• 2 tablespoons granulated sugar
  • 2 stalk celery diced
  • 1 medium onion diced
  • 2 carrots diced
  • 1 4 oz can tomato paste (or can even use roasted tomato pesto if you like)
  • 1 tablespoon rosemary
  • 1 tablespoon oregano
  • 1 bay leaf
  • 1-2 cups heavy whipping cream
  • salt/pepper to taste

Preheat your oven to 400 degrees (204.44 Celsius) and line a cookie sheet with heavy duty aluminium foil.  Wash/core/slice longitude across the tomato’s Prime Meridian (fancy huh? slice from where the stem is).  Line tomatoes slice  side up on baking sheet with onions and garlic scattered throughout.  Sprinkle peppercorns, sea salt, red pepper flakes and sugar over the tomatoes an onions.  Drizzle olive oil to coat tomatoes and place in oven to roast off for 45 minutes to an hour.  Once desired level of carmelization has occurred remove and let cool completely.  Transfer all contents, including roasting liquid to a separate bowl.

If unable to find ripe tomatoes (especially during the winter season) you can easily use canned tomatoes and just omit the roasting stages and pick up from here

In a large stock pot over medium heat, heat up 2 tablespoons of olive oil.  Saute carrots, celery and onion until translucent (10-15 minutes).  Add herbs and allow them to bloom until fragrant (2 minutes).  At this point you’ll want to take a spatula and form a slight well in the center of your stock pot.  This is where you will add your tomato paste to allow it toast slightly before incorporating it in with your sauteed vegetables.  Allow to heat, stirring frequently to discourage scorching until the you smell the slight acidic tang of concentrated tomato goodness.  It is at this time that you will add your roasted tomatoes (or if out of season as previously mentioned: your cans of tomato: can be diced, whole, petite, your choice:  about up to 32 ounces or so).  Drop in your bay leaf, bring up to a simmer, cover and reduce heat allowing the soup to simmer for about 45 minutes or until vegetables are fork tender.   Carefully remove stock pot from heat, fish out the bay leaf and either transfer in batches to a blender to puree to desired texture or if you’re lucky utilize your immersion blender until desired texture achieved.  After pureeing you can either return it to the same stock pot for continued cooking or you can pass the puree through a fine mesh strainer to ensure that there are no of vegetables left (for those friends that have texture issues like my friend Ruby) and then return to the stock pot.  At this point you can add your heavy cream.  Start with one cup at first and depending on the volume of tomato base you have you can either increase it or leave as is depending on your personal preference.  Once heated through (about another 5-7 minutes) transfer to either individual bowls, or if serving family style a large ceramic dish which will retain heat.  Serve with your choice of crackers or croutons as well as a fantastic grilled cheese sandwich or two.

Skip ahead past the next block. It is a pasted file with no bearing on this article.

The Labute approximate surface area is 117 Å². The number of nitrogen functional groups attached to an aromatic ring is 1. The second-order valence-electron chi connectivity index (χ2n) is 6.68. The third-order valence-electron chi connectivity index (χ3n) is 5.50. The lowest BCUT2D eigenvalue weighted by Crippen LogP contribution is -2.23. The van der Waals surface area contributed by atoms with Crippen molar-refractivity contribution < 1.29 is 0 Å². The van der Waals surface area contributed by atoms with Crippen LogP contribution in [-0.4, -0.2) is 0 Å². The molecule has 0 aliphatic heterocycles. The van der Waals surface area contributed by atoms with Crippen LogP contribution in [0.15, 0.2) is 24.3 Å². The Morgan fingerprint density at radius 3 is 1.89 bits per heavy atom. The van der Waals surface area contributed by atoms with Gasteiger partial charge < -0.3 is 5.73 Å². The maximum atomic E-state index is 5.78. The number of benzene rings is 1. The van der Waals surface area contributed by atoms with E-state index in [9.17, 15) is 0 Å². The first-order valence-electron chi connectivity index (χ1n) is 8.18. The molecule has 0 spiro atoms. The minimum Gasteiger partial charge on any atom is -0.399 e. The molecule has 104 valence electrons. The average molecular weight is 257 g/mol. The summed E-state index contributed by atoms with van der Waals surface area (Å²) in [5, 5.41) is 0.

Viola.  Homemade tomato soup.  Now I know not everyone has 2 hours to devote to making soup so please know that you can do all of this ahead of time and freeze for later consumption.  Just omit the cream prior to freezing.  Take out and thaw at room temperature, bring up to temp and add the cream.  Or if you like it, go grab your favorite can of tomato soup and dig in :).  Who are we to judge the vessels of our culinary happiness.



The heart of a home is the kitchen

Some of my fondest memories from growing up involves me and my family gathered in the kitchen.  Something was normally always being created in my family kitchen.  My mom’s amazing pierogies.  My father’s wonderfully delicious potato soup.  Those dishes when thought about now as an adult invoke a feeling of comfort and love.

This blog is to share with those that read and follow it my deep appreciation for food.  My goal is to hopefully show that it is not just a means to temporarily satiate our hunger but it also has the means of sustaining our soul and very essence of being.

Follow me as I take you on my culinary adventures.